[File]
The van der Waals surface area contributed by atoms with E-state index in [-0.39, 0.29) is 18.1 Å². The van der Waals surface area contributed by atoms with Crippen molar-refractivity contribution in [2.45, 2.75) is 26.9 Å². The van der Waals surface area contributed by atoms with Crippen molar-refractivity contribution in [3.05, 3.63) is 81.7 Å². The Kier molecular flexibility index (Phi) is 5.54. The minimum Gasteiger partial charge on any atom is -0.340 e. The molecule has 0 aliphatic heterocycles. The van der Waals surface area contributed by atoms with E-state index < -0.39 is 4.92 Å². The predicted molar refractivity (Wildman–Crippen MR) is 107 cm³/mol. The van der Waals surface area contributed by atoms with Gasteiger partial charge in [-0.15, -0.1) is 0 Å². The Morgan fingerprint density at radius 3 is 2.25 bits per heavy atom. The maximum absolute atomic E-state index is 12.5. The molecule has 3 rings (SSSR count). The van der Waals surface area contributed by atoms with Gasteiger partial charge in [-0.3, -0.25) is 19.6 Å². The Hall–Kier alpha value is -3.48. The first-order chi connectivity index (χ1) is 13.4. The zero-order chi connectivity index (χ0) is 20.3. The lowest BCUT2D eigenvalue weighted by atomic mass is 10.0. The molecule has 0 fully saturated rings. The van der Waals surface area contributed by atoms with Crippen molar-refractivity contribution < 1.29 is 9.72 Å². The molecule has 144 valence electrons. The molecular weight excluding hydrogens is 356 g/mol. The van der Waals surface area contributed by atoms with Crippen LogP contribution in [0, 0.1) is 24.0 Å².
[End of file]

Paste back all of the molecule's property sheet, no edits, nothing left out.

The van der Waals surface area contributed by atoms with E-state index in [-0.39, 0.29) is 18.1 Å². The van der Waals surface area contributed by atoms with Crippen molar-refractivity contribution in [2.45, 2.75) is 26.9 Å². The van der Waals surface area contributed by atoms with Crippen molar-refractivity contribution in [3.05, 3.63) is 81.7 Å². The Kier molecular flexibility index (Phi) is 5.54. The minimum Gasteiger partial charge on any atom is -0.340 e. The molecule has 0 aliphatic heterocycles. The van der Waals surface area contributed by atoms with E-state index < -0.39 is 4.92 Å². The predicted molar refractivity (Wildman–Crippen MR) is 107 cm³/mol. The van der Waals surface area contributed by atoms with Gasteiger partial charge in [-0.15, -0.1) is 0 Å². The Morgan fingerprint density at radius 3 is 2.25 bits per heavy atom. The maximum absolute atomic E-state index is 12.5. The molecule has 3 rings (SSSR count). The van der Waals surface area contributed by atoms with Gasteiger partial charge in [-0.3, -0.25) is 19.6 Å². The Hall–Kier alpha value is -3.48. The first-order chi connectivity index (χ1) is 13.4. The zero-order chi connectivity index (χ0) is 20.3. The lowest BCUT2D eigenvalue weighted by atomic mass is 10.0. The molecule has 0 fully saturated rings. The van der Waals surface area contributed by atoms with Crippen molar-refractivity contribution < 1.29 is 9.72 Å². The molecule has 144 valence electrons. The molecular weight excluding hydrogens is 356 g/mol. The van der Waals surface area contributed by atoms with Crippen LogP contribution in [0, 0.1) is 24.0 Å².